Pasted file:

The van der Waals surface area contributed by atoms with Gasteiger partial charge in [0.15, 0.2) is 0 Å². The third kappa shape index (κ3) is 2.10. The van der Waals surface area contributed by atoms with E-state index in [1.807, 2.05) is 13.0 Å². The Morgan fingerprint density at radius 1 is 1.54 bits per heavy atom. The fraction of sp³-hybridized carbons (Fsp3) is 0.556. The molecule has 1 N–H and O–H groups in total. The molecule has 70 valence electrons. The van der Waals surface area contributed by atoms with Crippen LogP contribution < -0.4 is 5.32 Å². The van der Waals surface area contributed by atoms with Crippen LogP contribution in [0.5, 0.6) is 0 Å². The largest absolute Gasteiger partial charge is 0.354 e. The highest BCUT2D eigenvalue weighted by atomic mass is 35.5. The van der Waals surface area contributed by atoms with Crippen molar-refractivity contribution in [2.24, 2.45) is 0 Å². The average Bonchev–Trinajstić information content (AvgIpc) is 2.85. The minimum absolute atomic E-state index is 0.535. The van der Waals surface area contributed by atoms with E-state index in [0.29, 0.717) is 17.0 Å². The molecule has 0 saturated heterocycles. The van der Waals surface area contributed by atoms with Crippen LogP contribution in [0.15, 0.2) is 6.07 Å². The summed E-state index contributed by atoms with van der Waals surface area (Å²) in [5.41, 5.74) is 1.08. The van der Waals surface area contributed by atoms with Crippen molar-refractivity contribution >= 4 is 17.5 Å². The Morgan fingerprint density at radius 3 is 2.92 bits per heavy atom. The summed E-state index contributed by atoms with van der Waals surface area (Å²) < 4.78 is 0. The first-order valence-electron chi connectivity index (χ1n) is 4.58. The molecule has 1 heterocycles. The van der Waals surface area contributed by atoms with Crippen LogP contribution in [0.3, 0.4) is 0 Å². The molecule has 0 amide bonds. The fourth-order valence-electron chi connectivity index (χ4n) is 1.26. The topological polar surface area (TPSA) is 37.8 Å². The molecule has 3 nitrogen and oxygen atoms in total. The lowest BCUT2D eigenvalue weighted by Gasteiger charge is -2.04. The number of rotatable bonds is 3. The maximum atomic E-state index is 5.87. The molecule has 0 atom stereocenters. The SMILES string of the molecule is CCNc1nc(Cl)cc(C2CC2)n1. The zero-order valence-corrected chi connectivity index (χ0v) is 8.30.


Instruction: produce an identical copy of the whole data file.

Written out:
The van der Waals surface area contributed by atoms with Gasteiger partial charge in [0.15, 0.2) is 0 Å². The third kappa shape index (κ3) is 2.10. The van der Waals surface area contributed by atoms with E-state index in [1.807, 2.05) is 13.0 Å². The Morgan fingerprint density at radius 1 is 1.54 bits per heavy atom. The fraction of sp³-hybridized carbons (Fsp3) is 0.556. The molecule has 1 N–H and O–H groups in total. The molecule has 70 valence electrons. The van der Waals surface area contributed by atoms with Crippen LogP contribution < -0.4 is 5.32 Å². The van der Waals surface area contributed by atoms with Crippen LogP contribution in [0.5, 0.6) is 0 Å². The largest absolute Gasteiger partial charge is 0.354 e. The highest BCUT2D eigenvalue weighted by atomic mass is 35.5. The van der Waals surface area contributed by atoms with Crippen molar-refractivity contribution in [2.24, 2.45) is 0 Å². The average Bonchev–Trinajstić information content (AvgIpc) is 2.85. The minimum absolute atomic E-state index is 0.535. The van der Waals surface area contributed by atoms with E-state index in [0.29, 0.717) is 17.0 Å². The molecule has 0 saturated heterocycles. The van der Waals surface area contributed by atoms with Crippen LogP contribution in [0.15, 0.2) is 6.07 Å². The summed E-state index contributed by atoms with van der Waals surface area (Å²) in [5.41, 5.74) is 1.08. The van der Waals surface area contributed by atoms with Crippen molar-refractivity contribution >= 4 is 17.5 Å². The Morgan fingerprint density at radius 3 is 2.92 bits per heavy atom. The summed E-state index contributed by atoms with van der Waals surface area (Å²) < 4.78 is 0. The first-order valence-electron chi connectivity index (χ1n) is 4.58. The molecule has 1 heterocycles. The van der Waals surface area contributed by atoms with Crippen LogP contribution in [0.3, 0.4) is 0 Å². The molecule has 0 amide bonds. The fourth-order valence-electron chi connectivity index (χ4n) is 1.26. The topological polar surface area (TPSA) is 37.8 Å². The molecule has 3 nitrogen and oxygen atoms in total. The lowest BCUT2D eigenvalue weighted by Gasteiger charge is -2.04. The number of rotatable bonds is 3. The maximum atomic E-state index is 5.87. The molecule has 0 atom stereocenters. The SMILES string of the molecule is CCNc1nc(Cl)cc(C2CC2)n1. The zero-order valence-corrected chi connectivity index (χ0v) is 8.30.